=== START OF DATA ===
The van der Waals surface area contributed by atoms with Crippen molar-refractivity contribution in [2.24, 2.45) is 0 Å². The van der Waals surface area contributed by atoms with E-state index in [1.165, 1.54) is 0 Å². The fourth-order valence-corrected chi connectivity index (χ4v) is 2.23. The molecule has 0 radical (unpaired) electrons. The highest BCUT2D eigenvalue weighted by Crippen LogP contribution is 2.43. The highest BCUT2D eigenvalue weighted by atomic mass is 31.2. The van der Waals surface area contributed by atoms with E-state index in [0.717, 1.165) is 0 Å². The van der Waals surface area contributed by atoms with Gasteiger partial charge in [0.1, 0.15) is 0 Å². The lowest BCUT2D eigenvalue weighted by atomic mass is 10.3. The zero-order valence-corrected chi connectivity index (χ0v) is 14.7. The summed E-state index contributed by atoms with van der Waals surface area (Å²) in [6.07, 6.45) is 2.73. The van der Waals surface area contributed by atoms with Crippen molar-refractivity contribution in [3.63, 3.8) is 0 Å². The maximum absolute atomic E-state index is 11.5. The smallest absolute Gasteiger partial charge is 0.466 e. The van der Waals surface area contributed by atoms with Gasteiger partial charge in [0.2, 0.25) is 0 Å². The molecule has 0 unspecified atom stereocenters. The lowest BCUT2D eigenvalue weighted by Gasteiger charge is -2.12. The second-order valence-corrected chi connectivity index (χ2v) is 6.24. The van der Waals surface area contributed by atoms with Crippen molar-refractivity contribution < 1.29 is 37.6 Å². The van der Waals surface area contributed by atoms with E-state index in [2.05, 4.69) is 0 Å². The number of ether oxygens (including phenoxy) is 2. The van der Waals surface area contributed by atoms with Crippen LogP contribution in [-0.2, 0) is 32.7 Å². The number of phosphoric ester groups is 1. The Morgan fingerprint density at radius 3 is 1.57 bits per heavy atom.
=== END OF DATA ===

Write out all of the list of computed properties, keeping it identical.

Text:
The van der Waals surface area contributed by atoms with Crippen molar-refractivity contribution in [2.24, 2.45) is 0 Å². The van der Waals surface area contributed by atoms with E-state index in [1.165, 1.54) is 0 Å². The fourth-order valence-corrected chi connectivity index (χ4v) is 2.23. The molecule has 0 radical (unpaired) electrons. The highest BCUT2D eigenvalue weighted by Crippen LogP contribution is 2.43. The highest BCUT2D eigenvalue weighted by atomic mass is 31.2. The van der Waals surface area contributed by atoms with E-state index in [0.717, 1.165) is 0 Å². The van der Waals surface area contributed by atoms with Gasteiger partial charge in [0.1, 0.15) is 0 Å². The lowest BCUT2D eigenvalue weighted by atomic mass is 10.3. The zero-order valence-corrected chi connectivity index (χ0v) is 14.7. The summed E-state index contributed by atoms with van der Waals surface area (Å²) in [6.07, 6.45) is 2.73. The van der Waals surface area contributed by atoms with Crippen molar-refractivity contribution in [3.63, 3.8) is 0 Å². The maximum absolute atomic E-state index is 11.5. The smallest absolute Gasteiger partial charge is 0.466 e. The van der Waals surface area contributed by atoms with Gasteiger partial charge in [0.2, 0.25) is 0 Å². The molecule has 0 unspecified atom stereocenters. The lowest BCUT2D eigenvalue weighted by Gasteiger charge is -2.12. The second-order valence-corrected chi connectivity index (χ2v) is 6.24. The van der Waals surface area contributed by atoms with Crippen molar-refractivity contribution < 1.29 is 37.6 Å². The van der Waals surface area contributed by atoms with E-state index in [2.05, 4.69) is 0 Å². The number of ether oxygens (including phenoxy) is 2. The van der Waals surface area contributed by atoms with Crippen LogP contribution in [-0.2, 0) is 32.7 Å². The number of phosphoric ester groups is 1. The Morgan fingerprint density at radius 3 is 1.57 bits per heavy atom.